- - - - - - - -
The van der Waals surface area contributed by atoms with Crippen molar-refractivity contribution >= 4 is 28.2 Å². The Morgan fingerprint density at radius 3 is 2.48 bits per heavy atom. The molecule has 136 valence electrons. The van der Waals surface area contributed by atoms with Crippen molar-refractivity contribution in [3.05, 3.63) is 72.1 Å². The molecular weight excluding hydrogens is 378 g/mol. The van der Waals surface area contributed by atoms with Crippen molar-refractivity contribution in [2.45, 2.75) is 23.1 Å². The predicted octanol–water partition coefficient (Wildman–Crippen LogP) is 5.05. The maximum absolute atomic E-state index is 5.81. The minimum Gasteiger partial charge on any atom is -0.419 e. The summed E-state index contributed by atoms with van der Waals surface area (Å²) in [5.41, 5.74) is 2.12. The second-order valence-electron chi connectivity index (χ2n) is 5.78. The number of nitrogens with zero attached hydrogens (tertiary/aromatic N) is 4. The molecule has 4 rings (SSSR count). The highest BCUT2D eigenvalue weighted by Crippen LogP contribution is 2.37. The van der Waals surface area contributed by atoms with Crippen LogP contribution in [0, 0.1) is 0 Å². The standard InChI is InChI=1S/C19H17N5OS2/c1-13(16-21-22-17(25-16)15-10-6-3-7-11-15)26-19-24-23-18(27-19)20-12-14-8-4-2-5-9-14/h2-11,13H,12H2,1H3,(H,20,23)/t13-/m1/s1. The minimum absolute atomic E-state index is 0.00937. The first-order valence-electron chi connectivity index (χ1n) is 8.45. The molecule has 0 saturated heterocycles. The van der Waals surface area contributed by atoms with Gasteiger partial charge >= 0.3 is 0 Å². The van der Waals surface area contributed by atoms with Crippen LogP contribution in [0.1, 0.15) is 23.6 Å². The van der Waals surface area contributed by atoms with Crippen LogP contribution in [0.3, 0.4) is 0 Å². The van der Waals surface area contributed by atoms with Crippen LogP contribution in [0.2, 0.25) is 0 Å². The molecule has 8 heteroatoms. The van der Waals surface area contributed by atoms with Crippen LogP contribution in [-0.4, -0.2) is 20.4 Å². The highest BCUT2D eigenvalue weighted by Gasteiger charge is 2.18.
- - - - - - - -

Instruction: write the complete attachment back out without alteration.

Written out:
The van der Waals surface area contributed by atoms with Crippen molar-refractivity contribution >= 4 is 28.2 Å². The Morgan fingerprint density at radius 3 is 2.48 bits per heavy atom. The molecule has 136 valence electrons. The van der Waals surface area contributed by atoms with Crippen molar-refractivity contribution in [3.05, 3.63) is 72.1 Å². The molecular weight excluding hydrogens is 378 g/mol. The van der Waals surface area contributed by atoms with Crippen molar-refractivity contribution in [2.45, 2.75) is 23.1 Å². The predicted octanol–water partition coefficient (Wildman–Crippen LogP) is 5.05. The maximum absolute atomic E-state index is 5.81. The minimum Gasteiger partial charge on any atom is -0.419 e. The summed E-state index contributed by atoms with van der Waals surface area (Å²) in [5.41, 5.74) is 2.12. The second-order valence-electron chi connectivity index (χ2n) is 5.78. The number of nitrogens with zero attached hydrogens (tertiary/aromatic N) is 4. The molecule has 4 rings (SSSR count). The highest BCUT2D eigenvalue weighted by Crippen LogP contribution is 2.37. The van der Waals surface area contributed by atoms with Crippen LogP contribution in [0, 0.1) is 0 Å². The standard InChI is InChI=1S/C19H17N5OS2/c1-13(16-21-22-17(25-16)15-10-6-3-7-11-15)26-19-24-23-18(27-19)20-12-14-8-4-2-5-9-14/h2-11,13H,12H2,1H3,(H,20,23)/t13-/m1/s1. The minimum absolute atomic E-state index is 0.00937. The first-order valence-electron chi connectivity index (χ1n) is 8.45. The molecule has 0 saturated heterocycles. The van der Waals surface area contributed by atoms with Gasteiger partial charge >= 0.3 is 0 Å². The van der Waals surface area contributed by atoms with Crippen LogP contribution in [0.1, 0.15) is 23.6 Å². The van der Waals surface area contributed by atoms with Crippen LogP contribution in [0.3, 0.4) is 0 Å². The van der Waals surface area contributed by atoms with Crippen LogP contribution in [0.2, 0.25) is 0 Å². The molecule has 8 heteroatoms. The van der Waals surface area contributed by atoms with Crippen LogP contribution in [-0.4, -0.2) is 20.4 Å². The highest BCUT2D eigenvalue weighted by Gasteiger charge is 2.18.